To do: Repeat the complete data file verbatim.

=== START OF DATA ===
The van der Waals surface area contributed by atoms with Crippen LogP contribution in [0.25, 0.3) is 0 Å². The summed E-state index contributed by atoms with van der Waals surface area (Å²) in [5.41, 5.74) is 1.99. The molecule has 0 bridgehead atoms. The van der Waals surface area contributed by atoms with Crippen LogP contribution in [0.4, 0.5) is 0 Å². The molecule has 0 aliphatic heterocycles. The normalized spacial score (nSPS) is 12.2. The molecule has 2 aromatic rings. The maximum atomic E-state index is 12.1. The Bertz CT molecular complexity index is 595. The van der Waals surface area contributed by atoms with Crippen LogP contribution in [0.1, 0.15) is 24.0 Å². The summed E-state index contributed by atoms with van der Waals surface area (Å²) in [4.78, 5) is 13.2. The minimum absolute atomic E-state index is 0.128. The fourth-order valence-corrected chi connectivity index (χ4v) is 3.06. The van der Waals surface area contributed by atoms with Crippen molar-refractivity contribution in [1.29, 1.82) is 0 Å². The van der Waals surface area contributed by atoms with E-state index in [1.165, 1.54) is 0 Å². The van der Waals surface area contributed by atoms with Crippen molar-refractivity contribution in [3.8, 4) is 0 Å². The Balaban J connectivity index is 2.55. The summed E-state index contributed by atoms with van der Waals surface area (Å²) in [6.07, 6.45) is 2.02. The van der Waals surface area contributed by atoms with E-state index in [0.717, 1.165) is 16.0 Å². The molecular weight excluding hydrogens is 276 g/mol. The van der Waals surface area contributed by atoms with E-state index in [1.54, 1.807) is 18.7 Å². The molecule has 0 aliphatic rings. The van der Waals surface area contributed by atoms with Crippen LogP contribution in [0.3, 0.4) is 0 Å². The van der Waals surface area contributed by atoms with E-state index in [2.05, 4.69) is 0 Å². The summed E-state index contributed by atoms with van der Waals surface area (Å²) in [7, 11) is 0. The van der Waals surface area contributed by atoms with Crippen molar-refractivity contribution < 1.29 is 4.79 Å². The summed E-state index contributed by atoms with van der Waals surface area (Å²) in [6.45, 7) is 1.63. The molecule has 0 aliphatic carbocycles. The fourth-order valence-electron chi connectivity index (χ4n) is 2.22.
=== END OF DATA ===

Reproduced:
The van der Waals surface area contributed by atoms with Crippen LogP contribution in [0.25, 0.3) is 0 Å². The summed E-state index contributed by atoms with van der Waals surface area (Å²) in [5.41, 5.74) is 1.99. The molecule has 0 bridgehead atoms. The van der Waals surface area contributed by atoms with Crippen LogP contribution in [0.4, 0.5) is 0 Å². The molecule has 0 aliphatic heterocycles. The normalized spacial score (nSPS) is 12.2. The molecule has 2 aromatic rings. The maximum atomic E-state index is 12.1. The Bertz CT molecular complexity index is 595. The van der Waals surface area contributed by atoms with Crippen LogP contribution in [0.1, 0.15) is 24.0 Å². The summed E-state index contributed by atoms with van der Waals surface area (Å²) in [4.78, 5) is 13.2. The minimum absolute atomic E-state index is 0.128. The fourth-order valence-corrected chi connectivity index (χ4v) is 3.06. The van der Waals surface area contributed by atoms with Crippen molar-refractivity contribution in [1.29, 1.82) is 0 Å². The van der Waals surface area contributed by atoms with E-state index in [1.165, 1.54) is 0 Å². The van der Waals surface area contributed by atoms with Crippen molar-refractivity contribution in [3.8, 4) is 0 Å². The Balaban J connectivity index is 2.55. The summed E-state index contributed by atoms with van der Waals surface area (Å²) in [6.07, 6.45) is 2.02. The van der Waals surface area contributed by atoms with E-state index in [0.717, 1.165) is 16.0 Å². The molecular weight excluding hydrogens is 276 g/mol. The van der Waals surface area contributed by atoms with E-state index in [1.54, 1.807) is 18.7 Å². The molecule has 0 aliphatic rings. The van der Waals surface area contributed by atoms with Crippen LogP contribution in [0.3, 0.4) is 0 Å². The van der Waals surface area contributed by atoms with E-state index in [2.05, 4.69) is 0 Å². The summed E-state index contributed by atoms with van der Waals surface area (Å²) in [7, 11) is 0. The van der Waals surface area contributed by atoms with Crippen molar-refractivity contribution < 1.29 is 4.79 Å². The summed E-state index contributed by atoms with van der Waals surface area (Å²) in [6.45, 7) is 1.63. The molecule has 0 aliphatic carbocycles. The fourth-order valence-electron chi connectivity index (χ4n) is 2.22.